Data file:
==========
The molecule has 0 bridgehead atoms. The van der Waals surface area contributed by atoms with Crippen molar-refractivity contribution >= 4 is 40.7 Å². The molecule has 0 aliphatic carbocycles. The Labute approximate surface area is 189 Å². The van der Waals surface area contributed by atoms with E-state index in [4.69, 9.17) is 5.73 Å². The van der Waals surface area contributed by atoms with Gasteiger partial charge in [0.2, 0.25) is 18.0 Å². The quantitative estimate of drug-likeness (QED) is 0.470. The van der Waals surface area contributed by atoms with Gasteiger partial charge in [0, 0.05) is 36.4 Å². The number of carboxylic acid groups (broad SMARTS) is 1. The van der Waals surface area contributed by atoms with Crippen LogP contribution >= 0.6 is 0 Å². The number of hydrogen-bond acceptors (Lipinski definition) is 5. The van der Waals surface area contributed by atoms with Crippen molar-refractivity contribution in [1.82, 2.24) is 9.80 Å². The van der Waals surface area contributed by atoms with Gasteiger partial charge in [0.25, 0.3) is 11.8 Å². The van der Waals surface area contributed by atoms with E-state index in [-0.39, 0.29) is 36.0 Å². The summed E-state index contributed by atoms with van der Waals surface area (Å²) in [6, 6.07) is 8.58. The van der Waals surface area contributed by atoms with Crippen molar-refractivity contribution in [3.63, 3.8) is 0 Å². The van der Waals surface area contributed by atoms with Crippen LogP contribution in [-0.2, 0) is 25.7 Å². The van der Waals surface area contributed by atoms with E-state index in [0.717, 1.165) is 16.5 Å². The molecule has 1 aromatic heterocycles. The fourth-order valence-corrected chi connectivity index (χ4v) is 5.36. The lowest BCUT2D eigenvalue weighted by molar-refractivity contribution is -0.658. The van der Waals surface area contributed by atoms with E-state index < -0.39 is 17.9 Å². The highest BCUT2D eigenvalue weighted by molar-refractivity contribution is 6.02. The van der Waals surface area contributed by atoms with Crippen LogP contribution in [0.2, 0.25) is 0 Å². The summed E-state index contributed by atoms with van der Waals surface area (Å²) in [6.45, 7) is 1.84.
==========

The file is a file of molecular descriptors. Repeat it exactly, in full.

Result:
The molecule has 0 bridgehead atoms. The van der Waals surface area contributed by atoms with Crippen molar-refractivity contribution >= 4 is 40.7 Å². The molecule has 0 aliphatic carbocycles. The Labute approximate surface area is 189 Å². The van der Waals surface area contributed by atoms with E-state index in [4.69, 9.17) is 5.73 Å². The van der Waals surface area contributed by atoms with Gasteiger partial charge in [0.2, 0.25) is 18.0 Å². The quantitative estimate of drug-likeness (QED) is 0.470. The van der Waals surface area contributed by atoms with Gasteiger partial charge in [0, 0.05) is 36.4 Å². The number of carboxylic acid groups (broad SMARTS) is 1. The van der Waals surface area contributed by atoms with Crippen LogP contribution >= 0.6 is 0 Å². The number of hydrogen-bond acceptors (Lipinski definition) is 5. The van der Waals surface area contributed by atoms with Crippen molar-refractivity contribution in [1.82, 2.24) is 9.80 Å². The van der Waals surface area contributed by atoms with Gasteiger partial charge in [0.25, 0.3) is 11.8 Å². The van der Waals surface area contributed by atoms with E-state index in [-0.39, 0.29) is 36.0 Å². The summed E-state index contributed by atoms with van der Waals surface area (Å²) in [6, 6.07) is 8.58. The van der Waals surface area contributed by atoms with Crippen molar-refractivity contribution in [3.63, 3.8) is 0 Å². The van der Waals surface area contributed by atoms with Crippen LogP contribution in [-0.2, 0) is 25.7 Å². The van der Waals surface area contributed by atoms with E-state index in [0.717, 1.165) is 16.5 Å². The molecule has 1 aromatic heterocycles. The fourth-order valence-corrected chi connectivity index (χ4v) is 5.36. The lowest BCUT2D eigenvalue weighted by molar-refractivity contribution is -0.658. The van der Waals surface area contributed by atoms with E-state index < -0.39 is 17.9 Å². The highest BCUT2D eigenvalue weighted by molar-refractivity contribution is 6.02. The van der Waals surface area contributed by atoms with Crippen LogP contribution in [0.2, 0.25) is 0 Å². The summed E-state index contributed by atoms with van der Waals surface area (Å²) in [6.45, 7) is 1.84.